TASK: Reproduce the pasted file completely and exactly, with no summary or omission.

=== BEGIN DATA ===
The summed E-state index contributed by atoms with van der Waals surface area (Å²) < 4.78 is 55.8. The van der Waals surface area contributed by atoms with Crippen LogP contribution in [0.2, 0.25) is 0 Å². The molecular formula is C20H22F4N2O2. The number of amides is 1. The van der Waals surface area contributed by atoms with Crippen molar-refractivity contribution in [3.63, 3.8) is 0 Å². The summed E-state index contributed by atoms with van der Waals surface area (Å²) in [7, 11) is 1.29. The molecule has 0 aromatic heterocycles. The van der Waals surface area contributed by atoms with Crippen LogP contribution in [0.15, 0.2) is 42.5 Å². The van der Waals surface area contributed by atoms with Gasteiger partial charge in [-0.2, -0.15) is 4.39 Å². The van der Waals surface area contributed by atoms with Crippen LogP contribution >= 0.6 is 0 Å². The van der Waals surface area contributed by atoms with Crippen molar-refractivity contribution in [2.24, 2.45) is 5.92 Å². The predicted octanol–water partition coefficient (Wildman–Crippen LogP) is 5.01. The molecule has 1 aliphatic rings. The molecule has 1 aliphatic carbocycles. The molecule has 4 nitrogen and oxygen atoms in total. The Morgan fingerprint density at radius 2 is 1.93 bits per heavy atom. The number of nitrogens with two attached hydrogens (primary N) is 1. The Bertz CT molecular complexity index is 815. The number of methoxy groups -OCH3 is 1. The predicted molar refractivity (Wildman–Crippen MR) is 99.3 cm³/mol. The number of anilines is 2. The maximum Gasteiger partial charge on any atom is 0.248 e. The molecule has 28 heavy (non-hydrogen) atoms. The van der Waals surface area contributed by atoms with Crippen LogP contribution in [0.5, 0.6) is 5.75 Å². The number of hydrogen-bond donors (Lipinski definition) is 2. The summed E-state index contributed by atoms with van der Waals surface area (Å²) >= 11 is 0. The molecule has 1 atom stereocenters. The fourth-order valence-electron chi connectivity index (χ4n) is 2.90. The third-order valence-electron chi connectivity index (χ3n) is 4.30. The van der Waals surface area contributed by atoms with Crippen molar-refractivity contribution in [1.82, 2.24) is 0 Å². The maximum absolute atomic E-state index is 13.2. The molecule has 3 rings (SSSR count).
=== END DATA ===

The summed E-state index contributed by atoms with van der Waals surface area (Å²) < 4.78 is 55.8. The van der Waals surface area contributed by atoms with Crippen LogP contribution in [0.2, 0.25) is 0 Å². The molecular formula is C20H22F4N2O2. The number of amides is 1. The van der Waals surface area contributed by atoms with Crippen molar-refractivity contribution in [3.63, 3.8) is 0 Å². The summed E-state index contributed by atoms with van der Waals surface area (Å²) in [7, 11) is 1.29. The molecule has 0 aromatic heterocycles. The van der Waals surface area contributed by atoms with Crippen LogP contribution in [0.15, 0.2) is 42.5 Å². The van der Waals surface area contributed by atoms with Gasteiger partial charge in [-0.2, -0.15) is 4.39 Å². The van der Waals surface area contributed by atoms with Crippen LogP contribution >= 0.6 is 0 Å². The van der Waals surface area contributed by atoms with Crippen molar-refractivity contribution in [2.24, 2.45) is 5.92 Å². The predicted octanol–water partition coefficient (Wildman–Crippen LogP) is 5.01. The molecule has 1 aliphatic rings. The molecule has 1 aliphatic carbocycles. The molecule has 4 nitrogen and oxygen atoms in total. The Morgan fingerprint density at radius 2 is 1.93 bits per heavy atom. The number of nitrogens with two attached hydrogens (primary N) is 1. The Bertz CT molecular complexity index is 815. The number of methoxy groups -OCH3 is 1. The predicted molar refractivity (Wildman–Crippen MR) is 99.3 cm³/mol. The number of anilines is 2. The maximum Gasteiger partial charge on any atom is 0.248 e. The molecule has 28 heavy (non-hydrogen) atoms. The van der Waals surface area contributed by atoms with Crippen LogP contribution in [0.5, 0.6) is 5.75 Å². The number of hydrogen-bond donors (Lipinski definition) is 2. The summed E-state index contributed by atoms with van der Waals surface area (Å²) >= 11 is 0. The molecule has 1 atom stereocenters. The fourth-order valence-electron chi connectivity index (χ4n) is 2.90. The third-order valence-electron chi connectivity index (χ3n) is 4.30. The van der Waals surface area contributed by atoms with Crippen molar-refractivity contribution in [1.82, 2.24) is 0 Å². The maximum absolute atomic E-state index is 13.2. The molecule has 3 rings (SSSR count).